To be clear, the Bluetooth pairing on the Audio-Technica Bluetooth turntable that I reviewed in July works fine. And there’s no fussing with add-ons, or having to periodically recharge the device—easy as all that is, it still might be more than some people might want to do. But I mention all this about the TaoTronics transmitter as an option that does the same thing for $50 less.

Pen light flashlights are exceedingly low-key devices when it comes to the tech world. Almost to the point of being throw-away commodities. But all pen lights are not created equal. On the slightly higher end, they’re worth taking a look at, especially since writers are known on occasion to have an idea in the middle of the night and scrawl it down in the dark, only to find their words unintelligible in the morning. And many a brilliant plot point is lost. So, many writers do keep a pen light nearby. A solid-looking product came across my desk a while back so I decided to check it out a little closer.

The INFRAY LED pen light is extremely solidly made with “aircraft aluminum,” rather than plastic or light metal common in most, and comes with two high-quality CREE LED bulbs. It has three modes, unlike most pen lights, and emits light that can range between either 60-220 lumens. The lower mode gives off a softer beam and saves on battery life. The higher number is an extremely and impressively powerful beam. The third mode is a strobe, presumably for safety when outdoors. It also has one of the more effective adjustable focuses I’ve seen in a pen tight. When diffused, it spreads its light over a wide span, yet still stays very bright. When twisted and changed to pinpoint, the intensity is especially strong. The flashlight is 6” long and takes two AAA batteries.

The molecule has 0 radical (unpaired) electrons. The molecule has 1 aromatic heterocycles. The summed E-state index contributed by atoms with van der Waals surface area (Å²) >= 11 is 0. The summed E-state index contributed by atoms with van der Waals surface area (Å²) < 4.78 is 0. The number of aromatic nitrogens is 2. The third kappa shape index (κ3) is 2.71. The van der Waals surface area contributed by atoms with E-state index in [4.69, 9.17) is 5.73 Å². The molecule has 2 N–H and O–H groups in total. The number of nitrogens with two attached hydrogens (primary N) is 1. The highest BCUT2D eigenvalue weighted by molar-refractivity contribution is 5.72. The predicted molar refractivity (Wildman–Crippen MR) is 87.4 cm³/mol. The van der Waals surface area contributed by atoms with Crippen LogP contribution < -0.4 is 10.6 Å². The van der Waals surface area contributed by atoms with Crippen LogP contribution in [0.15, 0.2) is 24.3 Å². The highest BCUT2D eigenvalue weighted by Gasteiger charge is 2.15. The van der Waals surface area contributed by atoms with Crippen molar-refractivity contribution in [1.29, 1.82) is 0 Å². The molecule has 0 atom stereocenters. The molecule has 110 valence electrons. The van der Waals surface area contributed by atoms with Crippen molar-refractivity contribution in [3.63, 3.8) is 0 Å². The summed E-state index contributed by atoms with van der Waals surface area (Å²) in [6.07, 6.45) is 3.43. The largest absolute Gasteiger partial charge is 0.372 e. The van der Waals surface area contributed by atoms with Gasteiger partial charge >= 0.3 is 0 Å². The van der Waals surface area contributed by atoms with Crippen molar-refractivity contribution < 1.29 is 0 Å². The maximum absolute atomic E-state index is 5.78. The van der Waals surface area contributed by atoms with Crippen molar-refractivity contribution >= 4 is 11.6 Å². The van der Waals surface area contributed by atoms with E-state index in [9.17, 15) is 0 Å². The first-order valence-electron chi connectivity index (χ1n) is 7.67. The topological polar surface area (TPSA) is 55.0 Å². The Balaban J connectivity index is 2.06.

My quibbles are minor, though worth mentioning. Being as rugged as it is, the INFRAY is also a bit heavier than most pen lights. Not problematically so—it’s a pen light, after all, and hardly heavy, but it’s better for holding in pants pockets or a jacket rather than a shirt pocket. (Of course, this is no matter if you just keep it on the nightstand.) Also, without an instruction pamphlet I had no idea it even had those three modes. I only discovered that when reading about the device online. It took a little trial-and-error to figure out how to switch between the modes, though it’s easy once you know. (Just press the button part way, rather than fully clicking the light on.) And as for that button—this is how you turn on the flashlight, rather than the more common way of twisting the bulb end, which I prefer. Twisting the bulb end sits better in the hand that way if you like adjusting the focus. But of course, clicking a button on the end is hardly an issue. Just not my preference.

Also, the INFRAY costs more than the most basic pen lights, many of which you can get for maybe around $5 or so. However, at $14.99 online at the time of writing (which you can find here), its cost is well in the same range of pen lights like a similar MagLite and MityLite.

If all you want from a pen light is something for your night stand, you would be fine with a throwaway device. But if you have other uses for it—not just for around the house, but outdoors or if you have professional needs for a small light—the well-made ruggedness of the INFRAY and multiple modes may well be worth the extra few dollars, given that it’s also waterproof.